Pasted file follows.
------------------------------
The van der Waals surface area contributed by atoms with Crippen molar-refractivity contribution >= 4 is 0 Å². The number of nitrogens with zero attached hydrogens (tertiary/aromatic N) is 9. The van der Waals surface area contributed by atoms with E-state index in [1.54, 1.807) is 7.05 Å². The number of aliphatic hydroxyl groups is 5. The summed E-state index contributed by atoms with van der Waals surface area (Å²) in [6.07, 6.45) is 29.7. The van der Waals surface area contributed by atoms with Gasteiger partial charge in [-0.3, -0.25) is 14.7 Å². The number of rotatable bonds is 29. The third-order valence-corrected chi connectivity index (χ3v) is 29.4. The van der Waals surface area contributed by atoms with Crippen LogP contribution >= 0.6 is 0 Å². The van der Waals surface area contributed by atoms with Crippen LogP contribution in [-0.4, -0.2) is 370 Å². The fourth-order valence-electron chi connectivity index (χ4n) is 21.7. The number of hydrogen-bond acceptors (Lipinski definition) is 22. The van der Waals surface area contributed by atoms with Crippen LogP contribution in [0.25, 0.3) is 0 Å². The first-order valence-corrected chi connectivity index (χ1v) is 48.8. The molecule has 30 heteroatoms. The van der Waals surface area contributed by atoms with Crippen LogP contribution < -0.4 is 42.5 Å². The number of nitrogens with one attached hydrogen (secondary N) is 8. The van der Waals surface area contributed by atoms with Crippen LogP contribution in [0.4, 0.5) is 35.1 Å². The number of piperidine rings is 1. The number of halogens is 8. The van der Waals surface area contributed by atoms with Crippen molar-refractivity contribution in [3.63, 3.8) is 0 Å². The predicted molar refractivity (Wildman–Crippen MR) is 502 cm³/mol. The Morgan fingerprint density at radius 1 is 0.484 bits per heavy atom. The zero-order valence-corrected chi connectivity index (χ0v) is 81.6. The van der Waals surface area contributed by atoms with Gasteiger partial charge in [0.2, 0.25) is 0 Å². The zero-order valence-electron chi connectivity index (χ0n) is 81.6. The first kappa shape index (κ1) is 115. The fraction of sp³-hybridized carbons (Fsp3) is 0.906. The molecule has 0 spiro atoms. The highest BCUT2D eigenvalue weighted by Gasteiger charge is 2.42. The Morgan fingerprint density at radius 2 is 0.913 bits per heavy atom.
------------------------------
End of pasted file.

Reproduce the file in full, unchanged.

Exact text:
The van der Waals surface area contributed by atoms with Crippen molar-refractivity contribution >= 4 is 0 Å². The number of nitrogens with zero attached hydrogens (tertiary/aromatic N) is 9. The van der Waals surface area contributed by atoms with E-state index in [1.54, 1.807) is 7.05 Å². The number of aliphatic hydroxyl groups is 5. The summed E-state index contributed by atoms with van der Waals surface area (Å²) in [6.07, 6.45) is 29.7. The van der Waals surface area contributed by atoms with Gasteiger partial charge in [-0.3, -0.25) is 14.7 Å². The number of rotatable bonds is 29. The third-order valence-corrected chi connectivity index (χ3v) is 29.4. The van der Waals surface area contributed by atoms with Crippen LogP contribution >= 0.6 is 0 Å². The van der Waals surface area contributed by atoms with Crippen LogP contribution in [-0.4, -0.2) is 370 Å². The fourth-order valence-electron chi connectivity index (χ4n) is 21.7. The number of hydrogen-bond acceptors (Lipinski definition) is 22. The van der Waals surface area contributed by atoms with Crippen LogP contribution in [0.25, 0.3) is 0 Å². The first-order valence-corrected chi connectivity index (χ1v) is 48.8. The molecule has 30 heteroatoms. The van der Waals surface area contributed by atoms with Crippen LogP contribution < -0.4 is 42.5 Å². The number of nitrogens with one attached hydrogen (secondary N) is 8. The van der Waals surface area contributed by atoms with Crippen LogP contribution in [0.4, 0.5) is 35.1 Å². The number of piperidine rings is 1. The number of halogens is 8. The van der Waals surface area contributed by atoms with Crippen molar-refractivity contribution in [3.63, 3.8) is 0 Å². The predicted molar refractivity (Wildman–Crippen MR) is 502 cm³/mol. The Morgan fingerprint density at radius 1 is 0.484 bits per heavy atom. The zero-order valence-corrected chi connectivity index (χ0v) is 81.6. The van der Waals surface area contributed by atoms with Gasteiger partial charge in [0.2, 0.25) is 0 Å². The zero-order valence-electron chi connectivity index (χ0n) is 81.6. The first kappa shape index (κ1) is 115. The fraction of sp³-hybridized carbons (Fsp3) is 0.906. The molecule has 0 spiro atoms. The highest BCUT2D eigenvalue weighted by Gasteiger charge is 2.42. The Morgan fingerprint density at radius 2 is 0.913 bits per heavy atom.